Might Kim actually want to cut a deal?

For nearly 70 years, nothing has interrupted North Korea’s fierce and often savage belligerence towards the South and its superpower ally, the United States. Now President Donald Trump has spontaneously accepted an invitation to meet his North Korean counterpart, probably in May, and probably on the 38th parallel that separates the two Koreas.

Trump was reportedly so excited that he was prepared to let the South Korean official who had delivered the invitation make the public announcement from the White House—until the protocol police intervened. Late last year, the president was prepared to humiliate his secretary of state by tweeting that floating the possibility of unconditional discussions about denuclearisation (as Rex Tillerson had done) was a ‘waste of time’.

The invitation from Kim Jong-un was indisputably juicy: he explicitly declared that North Korea’s denuclearisation would be on the table; he promised that there would be no North Korean nuclear or missile tests in the lead-up to or during the summit; and he volunteered that he ‘understood’ that the US and South Korea would not suspend their regular military exercises. Kim really wanted a ‘yes’.

Much of the administration, not to mention the wider ‘swamp’ in Washington DC, was aghast. That alone may well explain a larger part of President Trump’s motivation than anyone dares to openly acknowledge—and represents a skilful piece of long-distance character assessment on the part of Pyongyang.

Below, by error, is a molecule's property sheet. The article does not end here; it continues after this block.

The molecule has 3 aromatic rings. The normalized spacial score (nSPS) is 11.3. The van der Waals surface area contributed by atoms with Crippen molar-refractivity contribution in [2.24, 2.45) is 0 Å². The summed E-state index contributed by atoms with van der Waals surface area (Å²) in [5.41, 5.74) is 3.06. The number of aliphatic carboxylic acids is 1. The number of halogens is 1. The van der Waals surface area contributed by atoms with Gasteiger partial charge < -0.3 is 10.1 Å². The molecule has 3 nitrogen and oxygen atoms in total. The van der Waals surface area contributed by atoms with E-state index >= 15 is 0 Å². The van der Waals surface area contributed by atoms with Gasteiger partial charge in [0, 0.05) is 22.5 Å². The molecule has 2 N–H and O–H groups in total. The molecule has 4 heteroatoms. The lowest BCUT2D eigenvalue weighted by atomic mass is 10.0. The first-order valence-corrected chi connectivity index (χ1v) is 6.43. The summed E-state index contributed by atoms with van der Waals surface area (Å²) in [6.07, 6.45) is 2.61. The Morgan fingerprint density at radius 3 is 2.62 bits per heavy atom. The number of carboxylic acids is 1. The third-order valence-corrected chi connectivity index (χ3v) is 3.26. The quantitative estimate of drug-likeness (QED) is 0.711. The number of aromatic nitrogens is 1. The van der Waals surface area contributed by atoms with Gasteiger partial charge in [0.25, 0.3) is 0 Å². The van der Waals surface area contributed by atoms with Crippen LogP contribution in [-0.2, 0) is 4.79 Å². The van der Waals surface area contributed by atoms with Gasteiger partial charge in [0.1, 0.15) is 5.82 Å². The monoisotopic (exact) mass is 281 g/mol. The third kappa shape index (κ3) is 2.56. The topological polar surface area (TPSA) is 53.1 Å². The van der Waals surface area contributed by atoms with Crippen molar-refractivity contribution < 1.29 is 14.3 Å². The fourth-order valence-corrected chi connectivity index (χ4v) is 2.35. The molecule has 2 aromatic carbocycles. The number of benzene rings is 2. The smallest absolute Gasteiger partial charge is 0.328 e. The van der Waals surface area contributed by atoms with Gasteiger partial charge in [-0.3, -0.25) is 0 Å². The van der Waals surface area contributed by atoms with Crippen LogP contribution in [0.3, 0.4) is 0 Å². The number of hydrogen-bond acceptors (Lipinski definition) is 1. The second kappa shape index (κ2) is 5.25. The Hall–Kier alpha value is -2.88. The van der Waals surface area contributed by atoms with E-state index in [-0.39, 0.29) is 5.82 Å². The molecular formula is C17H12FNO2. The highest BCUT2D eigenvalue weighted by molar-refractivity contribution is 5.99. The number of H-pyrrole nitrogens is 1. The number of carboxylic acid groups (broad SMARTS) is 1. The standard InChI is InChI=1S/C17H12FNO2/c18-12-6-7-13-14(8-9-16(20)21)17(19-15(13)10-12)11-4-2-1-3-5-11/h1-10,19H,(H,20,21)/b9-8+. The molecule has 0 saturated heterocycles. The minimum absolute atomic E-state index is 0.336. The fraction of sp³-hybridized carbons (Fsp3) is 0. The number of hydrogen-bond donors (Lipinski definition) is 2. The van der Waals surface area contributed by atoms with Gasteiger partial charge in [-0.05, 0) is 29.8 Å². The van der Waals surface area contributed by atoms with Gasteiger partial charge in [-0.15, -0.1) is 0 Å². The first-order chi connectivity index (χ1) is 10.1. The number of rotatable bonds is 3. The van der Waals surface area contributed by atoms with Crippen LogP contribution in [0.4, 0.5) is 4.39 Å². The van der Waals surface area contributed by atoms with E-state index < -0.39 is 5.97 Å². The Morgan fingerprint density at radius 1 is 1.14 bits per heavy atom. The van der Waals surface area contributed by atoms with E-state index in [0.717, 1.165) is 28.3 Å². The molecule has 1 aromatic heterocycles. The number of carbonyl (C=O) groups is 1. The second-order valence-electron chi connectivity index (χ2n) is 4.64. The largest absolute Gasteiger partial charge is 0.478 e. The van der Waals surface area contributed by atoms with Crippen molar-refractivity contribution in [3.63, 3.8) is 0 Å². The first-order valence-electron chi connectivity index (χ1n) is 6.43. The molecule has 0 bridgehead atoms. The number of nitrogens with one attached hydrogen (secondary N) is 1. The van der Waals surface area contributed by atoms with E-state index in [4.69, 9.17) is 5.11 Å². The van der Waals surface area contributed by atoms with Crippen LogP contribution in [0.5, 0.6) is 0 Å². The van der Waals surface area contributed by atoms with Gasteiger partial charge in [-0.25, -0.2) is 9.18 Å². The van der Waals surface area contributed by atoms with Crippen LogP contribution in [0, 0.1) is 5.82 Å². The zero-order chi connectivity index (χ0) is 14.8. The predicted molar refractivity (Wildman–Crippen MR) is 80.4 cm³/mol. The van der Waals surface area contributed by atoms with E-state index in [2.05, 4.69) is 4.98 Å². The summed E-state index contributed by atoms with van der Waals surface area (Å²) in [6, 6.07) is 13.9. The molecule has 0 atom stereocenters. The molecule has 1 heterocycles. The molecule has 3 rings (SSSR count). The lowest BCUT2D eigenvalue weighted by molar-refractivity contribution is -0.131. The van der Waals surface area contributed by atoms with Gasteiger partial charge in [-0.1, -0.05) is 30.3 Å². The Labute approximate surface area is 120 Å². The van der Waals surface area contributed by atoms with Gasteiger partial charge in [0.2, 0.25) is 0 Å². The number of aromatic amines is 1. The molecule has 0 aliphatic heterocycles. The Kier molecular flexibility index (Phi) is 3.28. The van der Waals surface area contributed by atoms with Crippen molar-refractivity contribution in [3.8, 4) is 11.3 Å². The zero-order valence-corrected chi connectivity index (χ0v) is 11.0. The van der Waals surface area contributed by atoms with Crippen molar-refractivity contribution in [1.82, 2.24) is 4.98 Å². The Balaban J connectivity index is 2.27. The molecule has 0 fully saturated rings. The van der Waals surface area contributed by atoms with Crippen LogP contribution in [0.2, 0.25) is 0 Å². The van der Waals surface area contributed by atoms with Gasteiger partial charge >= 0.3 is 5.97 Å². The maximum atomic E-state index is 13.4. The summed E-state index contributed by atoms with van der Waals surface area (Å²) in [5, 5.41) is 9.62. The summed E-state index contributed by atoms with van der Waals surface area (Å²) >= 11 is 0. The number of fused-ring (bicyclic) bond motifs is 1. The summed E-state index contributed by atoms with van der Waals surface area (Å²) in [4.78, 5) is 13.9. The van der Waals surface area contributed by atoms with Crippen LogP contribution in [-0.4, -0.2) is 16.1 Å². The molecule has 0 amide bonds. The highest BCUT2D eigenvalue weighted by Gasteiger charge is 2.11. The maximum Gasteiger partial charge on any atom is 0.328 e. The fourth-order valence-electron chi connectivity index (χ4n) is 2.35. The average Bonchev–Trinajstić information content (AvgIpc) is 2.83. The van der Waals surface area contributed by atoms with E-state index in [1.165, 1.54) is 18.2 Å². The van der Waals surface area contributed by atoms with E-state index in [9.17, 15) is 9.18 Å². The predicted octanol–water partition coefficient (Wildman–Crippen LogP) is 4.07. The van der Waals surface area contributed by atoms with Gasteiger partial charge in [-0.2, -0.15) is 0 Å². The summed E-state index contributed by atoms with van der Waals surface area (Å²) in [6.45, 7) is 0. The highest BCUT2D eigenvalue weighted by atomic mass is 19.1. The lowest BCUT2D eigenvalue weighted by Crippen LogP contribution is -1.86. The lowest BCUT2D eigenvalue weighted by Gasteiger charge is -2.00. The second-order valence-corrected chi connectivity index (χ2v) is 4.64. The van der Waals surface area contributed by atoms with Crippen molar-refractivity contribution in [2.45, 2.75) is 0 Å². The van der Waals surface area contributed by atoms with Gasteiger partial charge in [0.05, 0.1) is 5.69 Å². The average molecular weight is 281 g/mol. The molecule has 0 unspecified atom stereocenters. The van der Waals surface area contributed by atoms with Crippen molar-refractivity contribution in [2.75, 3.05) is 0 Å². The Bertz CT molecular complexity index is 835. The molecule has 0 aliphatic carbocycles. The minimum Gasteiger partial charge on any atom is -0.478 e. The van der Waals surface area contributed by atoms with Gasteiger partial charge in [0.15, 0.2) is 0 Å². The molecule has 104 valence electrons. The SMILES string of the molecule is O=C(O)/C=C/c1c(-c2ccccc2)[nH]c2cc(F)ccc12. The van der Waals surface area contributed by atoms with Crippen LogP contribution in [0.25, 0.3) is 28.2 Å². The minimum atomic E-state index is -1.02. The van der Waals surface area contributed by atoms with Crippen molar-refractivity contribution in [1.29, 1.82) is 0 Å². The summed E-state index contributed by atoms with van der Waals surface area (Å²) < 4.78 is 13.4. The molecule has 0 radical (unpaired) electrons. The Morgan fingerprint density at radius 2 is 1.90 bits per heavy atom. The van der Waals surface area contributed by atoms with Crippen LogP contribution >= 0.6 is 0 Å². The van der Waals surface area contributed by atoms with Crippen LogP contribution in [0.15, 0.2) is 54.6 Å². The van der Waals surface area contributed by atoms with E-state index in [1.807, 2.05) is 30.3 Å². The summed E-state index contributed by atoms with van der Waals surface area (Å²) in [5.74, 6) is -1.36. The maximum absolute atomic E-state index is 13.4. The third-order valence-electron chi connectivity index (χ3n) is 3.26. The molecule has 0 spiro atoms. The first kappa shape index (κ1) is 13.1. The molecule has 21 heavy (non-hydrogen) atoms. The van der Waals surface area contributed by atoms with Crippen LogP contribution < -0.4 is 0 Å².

Even China, North Korea’s de facto father and formal ally—which has for decades hovered serenely around the edges of this ugly issue urging a peaceful solution—was distressed at the prospect of being excluded from a primary channel of communication, as well as from a North–South summit being planned for the lead-up to the Trump–Kim event. China promptly offered to host the major summit in Beijing, seemingly without receiving a response.

Some older hands have chosen to stress that there are good reasons why international summit meetings are mostly held in reserve during difficult and consequential negotiations. They’re a special diplomatic tool that can serve as an incentive to complete an agreement, or be deployed when agreement is close but can’t quite be reached on a couple of core issues.

These analysts point out that North Korean denuclearisation is a complex, multi-faceted undertaking that, even in the best of circumstances, will take many years to accomplish. The two sides have twice taken a pretty serious look at what would be involved: in 1993–1994 and in 2005–2006.

The contention that a single summit could deliver the sort of broad and in-depth agreement needed to sustain the follow-on negotiations is considered a pipe dream. One might imagine a leaders’ agreement to meet again as and when the negotiations require, plus a hotline to cope with lesser stumbling blocks. But many still consider that a needlessly high-risk approach.